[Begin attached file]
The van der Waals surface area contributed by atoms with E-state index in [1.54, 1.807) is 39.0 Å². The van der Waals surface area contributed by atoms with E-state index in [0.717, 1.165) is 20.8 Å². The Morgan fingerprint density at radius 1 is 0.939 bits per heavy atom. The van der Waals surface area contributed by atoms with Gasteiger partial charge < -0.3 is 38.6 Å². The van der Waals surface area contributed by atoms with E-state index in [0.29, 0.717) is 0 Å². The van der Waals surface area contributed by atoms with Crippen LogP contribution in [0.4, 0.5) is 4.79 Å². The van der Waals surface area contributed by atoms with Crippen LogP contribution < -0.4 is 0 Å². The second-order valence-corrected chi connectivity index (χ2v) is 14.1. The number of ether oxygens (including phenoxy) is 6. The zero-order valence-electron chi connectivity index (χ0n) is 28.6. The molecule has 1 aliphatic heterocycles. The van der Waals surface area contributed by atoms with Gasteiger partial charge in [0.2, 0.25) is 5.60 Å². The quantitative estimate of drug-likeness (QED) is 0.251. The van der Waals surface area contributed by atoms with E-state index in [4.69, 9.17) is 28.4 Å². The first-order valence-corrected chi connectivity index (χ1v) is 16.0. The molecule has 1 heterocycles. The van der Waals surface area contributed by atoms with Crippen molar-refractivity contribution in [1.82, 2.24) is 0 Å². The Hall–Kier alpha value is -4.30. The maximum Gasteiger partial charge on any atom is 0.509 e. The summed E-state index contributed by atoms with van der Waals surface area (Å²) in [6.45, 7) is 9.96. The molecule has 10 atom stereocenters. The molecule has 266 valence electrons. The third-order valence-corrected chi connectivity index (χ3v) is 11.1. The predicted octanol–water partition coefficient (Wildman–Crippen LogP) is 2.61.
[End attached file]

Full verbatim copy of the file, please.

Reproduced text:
The van der Waals surface area contributed by atoms with E-state index in [1.54, 1.807) is 39.0 Å². The van der Waals surface area contributed by atoms with E-state index in [0.717, 1.165) is 20.8 Å². The Morgan fingerprint density at radius 1 is 0.939 bits per heavy atom. The van der Waals surface area contributed by atoms with Gasteiger partial charge < -0.3 is 38.6 Å². The van der Waals surface area contributed by atoms with E-state index in [0.29, 0.717) is 0 Å². The van der Waals surface area contributed by atoms with Crippen LogP contribution in [0.4, 0.5) is 4.79 Å². The van der Waals surface area contributed by atoms with Crippen LogP contribution < -0.4 is 0 Å². The second-order valence-corrected chi connectivity index (χ2v) is 14.1. The number of ether oxygens (including phenoxy) is 6. The zero-order valence-electron chi connectivity index (χ0n) is 28.6. The molecule has 1 aliphatic heterocycles. The van der Waals surface area contributed by atoms with Gasteiger partial charge in [0.2, 0.25) is 5.60 Å². The quantitative estimate of drug-likeness (QED) is 0.251. The van der Waals surface area contributed by atoms with E-state index in [4.69, 9.17) is 28.4 Å². The first-order valence-corrected chi connectivity index (χ1v) is 16.0. The molecule has 1 heterocycles. The van der Waals surface area contributed by atoms with Crippen molar-refractivity contribution in [1.82, 2.24) is 0 Å². The Hall–Kier alpha value is -4.30. The maximum Gasteiger partial charge on any atom is 0.509 e. The summed E-state index contributed by atoms with van der Waals surface area (Å²) in [6.45, 7) is 9.96. The molecule has 10 atom stereocenters. The molecule has 266 valence electrons. The third-order valence-corrected chi connectivity index (χ3v) is 11.1. The predicted octanol–water partition coefficient (Wildman–Crippen LogP) is 2.61.